When I used to work teaching little kids how to cook, we had to put a limit on how many times each child was allowed to stir the bowl of ingredients. This sounds like a strange restriction, but it was often necessary to avoid tough cookie dough, and to allow everyone to get a turn helping out. Even so, there was always at least one person who cheated – that is, someone who stirred eight (or twenty) times instead of the requisite six.
The truth is, getting kids excited about cooking is easy. They love to stir, chop, measure, smell ingredients and toss salad. I recently looked at three cookbooks for kids that work on this premise.
Jon Milton, author of Do Try This At Home: Cook It!, is one of three “Punk Scientists” who work at the Science Museum in London. In this vein, the book is a collection of cooking experiments that happen to yield delicious results. Recipes range from Leek and Potato Soup to Baked Alaska, each with a “Science Bit” sidebar with an explanation about the science of cooking. From a parent’s point of view, the recipes are accessible and educational, with symbols to indicate time, difficulty level, and whether adult supervision is a good idea. From a kid’s point of view, the book succeeds for the same reason How Stuff Work and Popular Mechanics for Kids succeed: because science is cool.
Annabel Karmel’s Cook it Together focuses on spending time together in the kitchen, and on an awareness of where key ingredients come from. The book has a lot of kid appeal with colour photos illustrating every step of the recipes and special pages about ten featured ingredients including tomatoes, rice, apples and chocolate, among others. These features explain a little bit about how each ingredient is grown, harvested or manufactured. As the title suggests, these recipes are for parents to make with their children, meaning that cooking instructions are sometimes sparse, assuming a basic adult knowledge of how to do things like cook rice and use the broiler.
While many are still cautious about the presence of apps in the classroom, they’ve certainly presented us with a way of reconciling the gaps between various learning disabilities and disorders in special education. Inexpensive, interactive, and easily transportable and storable, mobile apps perfectly capture the idea of adaptation on an individual, child-to-child basis.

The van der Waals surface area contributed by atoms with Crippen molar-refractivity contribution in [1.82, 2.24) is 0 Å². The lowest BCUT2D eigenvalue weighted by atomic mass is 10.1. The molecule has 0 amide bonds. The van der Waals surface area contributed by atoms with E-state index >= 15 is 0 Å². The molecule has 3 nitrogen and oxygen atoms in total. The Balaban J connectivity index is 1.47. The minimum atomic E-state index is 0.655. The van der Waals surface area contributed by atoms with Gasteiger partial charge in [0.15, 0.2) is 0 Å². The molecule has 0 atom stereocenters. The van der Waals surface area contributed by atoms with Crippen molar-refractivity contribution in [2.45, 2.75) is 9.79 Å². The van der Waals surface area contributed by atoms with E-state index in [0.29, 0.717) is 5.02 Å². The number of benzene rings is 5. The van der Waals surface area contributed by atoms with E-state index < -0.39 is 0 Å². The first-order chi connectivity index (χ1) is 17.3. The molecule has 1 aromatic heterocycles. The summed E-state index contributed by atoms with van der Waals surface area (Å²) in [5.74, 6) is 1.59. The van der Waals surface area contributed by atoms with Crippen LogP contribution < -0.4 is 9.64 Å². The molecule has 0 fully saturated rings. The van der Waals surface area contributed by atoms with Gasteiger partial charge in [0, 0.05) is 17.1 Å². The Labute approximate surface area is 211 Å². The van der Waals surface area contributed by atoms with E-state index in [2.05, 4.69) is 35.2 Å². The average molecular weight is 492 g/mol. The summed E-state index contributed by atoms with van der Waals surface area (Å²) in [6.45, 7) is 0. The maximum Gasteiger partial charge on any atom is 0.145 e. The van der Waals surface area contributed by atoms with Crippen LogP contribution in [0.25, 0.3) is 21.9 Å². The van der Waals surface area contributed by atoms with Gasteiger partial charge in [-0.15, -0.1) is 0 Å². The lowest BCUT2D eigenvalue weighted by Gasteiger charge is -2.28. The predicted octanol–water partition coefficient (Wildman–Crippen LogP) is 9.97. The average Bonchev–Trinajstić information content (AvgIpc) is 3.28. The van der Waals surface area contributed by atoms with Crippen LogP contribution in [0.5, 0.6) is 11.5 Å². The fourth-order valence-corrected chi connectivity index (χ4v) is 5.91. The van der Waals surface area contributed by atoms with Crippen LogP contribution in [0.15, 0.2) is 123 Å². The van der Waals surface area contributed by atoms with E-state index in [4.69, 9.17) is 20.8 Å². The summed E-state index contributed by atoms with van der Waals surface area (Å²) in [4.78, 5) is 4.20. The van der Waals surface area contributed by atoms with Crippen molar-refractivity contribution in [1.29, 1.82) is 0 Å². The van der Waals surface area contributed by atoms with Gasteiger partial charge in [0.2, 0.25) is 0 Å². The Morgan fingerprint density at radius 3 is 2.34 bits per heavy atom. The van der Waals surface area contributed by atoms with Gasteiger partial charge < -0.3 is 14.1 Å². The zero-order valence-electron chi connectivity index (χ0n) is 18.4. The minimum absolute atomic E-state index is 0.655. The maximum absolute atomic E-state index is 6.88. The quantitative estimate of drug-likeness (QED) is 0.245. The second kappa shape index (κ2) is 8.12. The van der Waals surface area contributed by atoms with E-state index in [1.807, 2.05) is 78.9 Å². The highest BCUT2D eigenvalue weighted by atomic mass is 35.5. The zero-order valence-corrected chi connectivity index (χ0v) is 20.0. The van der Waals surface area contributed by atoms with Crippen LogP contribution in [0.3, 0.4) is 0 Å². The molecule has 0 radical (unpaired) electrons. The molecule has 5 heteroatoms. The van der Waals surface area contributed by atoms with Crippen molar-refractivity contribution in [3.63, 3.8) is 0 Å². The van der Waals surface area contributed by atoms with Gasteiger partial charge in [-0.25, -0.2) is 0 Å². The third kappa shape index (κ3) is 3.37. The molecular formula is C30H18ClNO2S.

This is a medium that was founded for engaging users in new and unique ways through intimate, personalized experiences that cater towards specific needs. And that right there is the essence of special education; adapting the learning element itself to children with special needs instead of the other way around.
Here are some of the ways in which apps are helping special education to evolve.
AAC (Augmentative and Alternative Communication)
AAC apps are those that give children who are non-verbal or have speech impairments another way of communicating. For example,
is a popular AAC app with a simple interface in which children tap on images corresponding to basic needs such as “bathroom”, “hungry”, “drink”, or “play”.
The great thing about AAC apps is the fact that they commonly use features like customizable commands and user-driven picture libraries to ensure children can communicate through symbols and images that actually have meaning to them.
Finding content is the challenge that all media outlets grapple with on a daily basis.
Whether it be a major television network or a small, local newspaper, the need for content is equally crucial to survive and stay relevant.
For TSN and Rogers Sportsnet, the task is made somewhat easier by their ability to cast a wide net over the realm of professional sports. Publications such as the Toronto Sun and the Toronto Star are also afforded a similar luxury.